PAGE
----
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Amps=Volts/Ohms

Q: According to Ohm's law what are the two variables that affect the amount of current in a circuit?

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As long as the voltage between the ends of the circuit remains constant, the current through the circuit is inversely proportional to the total effective resistance of the circuit.

They don't unless you speaking about a parallel circuit in which total currect would be the sum of all the currents in each light bulb (The more light bulbs, the more current draw) If you're talking about a series circuit, nothing at all happens to the current, as in a seires circuit current is constant throughout the entire circuit (voltage changes). In a case such as this the more light bulbs in the circuit, the less the voltage becomes across those bulbs (furthest from the source), thus they will become dimmer due to lower power (P=IE).

A short circuit is one that is characterized by extremely low resistance. This will result in the extremely dramatic increase of current. High current will flow until a safety device opens the circuit, or the weakest link in it burns out. And one of the two usually occurs in a moment or two.==Short Circuit happens when the cables of the electrical appliances are worn out or it's not connected properly,a short circuit may occure.A short circuit has a very low resistance that almost all electric current flow through it.It'll affect the operation of the electrical appliances.Owing to the heating effect,the excess electric current would produce a large amount of heat,wihout a fuse or a circuit breaker,a fire may be occured when there's a short circuit.

In a series circuit, electrons flow through all the components one after another. If one fails (break), the whole circuit is no longer live. All the resistances are also added up in a series circuit. The current (measured in amps) is the same throughout the whole circuit. In a parallel circuit, electrons flow through smaller circuits all coming from the same source. The amperage is different in each circuit based on the resistance offered. The one wire running to all the smaller circuits has higher current than any of the small offset circuits. Removing one thing will not affect the other smaller circuits as electrons can still flow. Current will be affected, of course.

The brightness of the lights may or may not change depending on the circuit in which they are wired. In a series circuit, all the bulbs (called lamps) will experience the same current flow. The same amount of current will be flowing through each one, and each one will be dropping some amount of voltage. If we remove some of the lamps and reconnect the circuit, the lamps will glow brighter because there is less total resistance in the circuit. The remaining lamps will end up dropping more voltage, and will glow brighter. In a parallel circuit, removing bulbs (or adding them) will not affect the operation of the other lamps in the circuit (providing the voltage source is adequate). We know that each of the lights in a household circuit is wired in parallel, and turning one or more on or off won't affect the operation (the brightness) of any other light that is on.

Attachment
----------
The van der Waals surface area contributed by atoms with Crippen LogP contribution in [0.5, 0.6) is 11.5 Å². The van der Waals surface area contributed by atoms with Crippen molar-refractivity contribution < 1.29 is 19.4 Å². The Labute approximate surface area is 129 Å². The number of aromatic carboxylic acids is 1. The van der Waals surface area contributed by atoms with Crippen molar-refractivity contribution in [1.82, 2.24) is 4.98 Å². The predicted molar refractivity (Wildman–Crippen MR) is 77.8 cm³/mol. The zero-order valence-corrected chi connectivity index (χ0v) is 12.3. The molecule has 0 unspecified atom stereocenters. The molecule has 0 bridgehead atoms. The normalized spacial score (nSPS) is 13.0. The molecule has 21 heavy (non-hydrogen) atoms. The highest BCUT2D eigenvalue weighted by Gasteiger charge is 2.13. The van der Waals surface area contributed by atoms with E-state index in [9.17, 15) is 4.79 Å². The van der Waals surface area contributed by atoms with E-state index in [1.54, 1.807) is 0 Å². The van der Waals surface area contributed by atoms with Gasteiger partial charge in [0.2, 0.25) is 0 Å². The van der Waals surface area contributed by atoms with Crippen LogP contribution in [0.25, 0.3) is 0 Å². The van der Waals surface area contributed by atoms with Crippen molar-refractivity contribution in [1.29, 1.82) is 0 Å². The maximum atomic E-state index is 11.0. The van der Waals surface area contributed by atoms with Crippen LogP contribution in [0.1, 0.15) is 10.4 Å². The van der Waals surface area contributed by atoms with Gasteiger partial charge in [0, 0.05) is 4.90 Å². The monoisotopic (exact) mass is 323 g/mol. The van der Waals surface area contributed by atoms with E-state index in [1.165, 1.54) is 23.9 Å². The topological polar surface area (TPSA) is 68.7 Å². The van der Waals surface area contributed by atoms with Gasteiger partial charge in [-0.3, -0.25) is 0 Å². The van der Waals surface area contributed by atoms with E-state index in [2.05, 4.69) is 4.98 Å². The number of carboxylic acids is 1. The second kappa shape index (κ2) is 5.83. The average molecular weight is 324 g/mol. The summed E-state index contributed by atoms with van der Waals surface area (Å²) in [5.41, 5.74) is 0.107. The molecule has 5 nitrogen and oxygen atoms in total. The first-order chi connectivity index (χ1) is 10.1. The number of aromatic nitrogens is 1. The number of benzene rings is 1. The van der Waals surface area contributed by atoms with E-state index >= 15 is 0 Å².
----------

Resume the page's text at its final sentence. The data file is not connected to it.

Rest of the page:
Related questions

Yes, additional resistors affect current in a series circuit by increasing the total resistance, which decreases the total current.

It reduces the current. As the current travels through the resitors it has some current that is left in the resistor. And

by adding the the resistances in series the total resistance of the circuit increses and thus the crunt flowing in the circuit decrese. Ans 2 . the current in series circuit of constant resistance will always be the same . It will not effect the current .

As long as the voltage between the ends of the circuit remains constant, the current through the circuit is inversely proportional to the total effective resistance of the circuit.

The ammeter does affect the flow of current in a circuit, however, the resistance of the ammeter is so small in comparison to the circuit that the effect is negligible. It is connected in series.

In a series circuit, all the current passes through the one circuit. Any break will totally remove power from all of the circuit.Parallel circuits have more than one branch where the current can flow. A broken wire will only affect one part, the rest of the circuit will still pass current.In a series circuit, all the current passes through the one circuit. Any break will totally remove power from all of the circuit.Parallel circuits have more than one branch where the current can flow. A broken wire will only affect one part, the rest of the circuit will still pass current.

Capacitors resist a change in voltage, proportional to current and inversely proportional to capacitance. In a DC circuit, the voltage is not changing. Therefore, after equilibrium is reached, there is no current flowing through the capacitor.

Current Flow I believe.

by adding resistance in parallel more current is bound to flow

it doesn't, the one with the highest resistance does

Ohms Law says that Voltage = Current * Ohms, so the twothings that can affect the voltage in a circuit are Current and Ohms. If have a non resistive impedance, i.e. a capacitor or inductor forming a reactance, then frequency can also affect the voltage but, mathematicaly, reactance is a frequency domain form of impedance, so my answer stands - Current and Ohms.

Removing a bulb - or opening the switch - breaks the flow of current in a series circuit.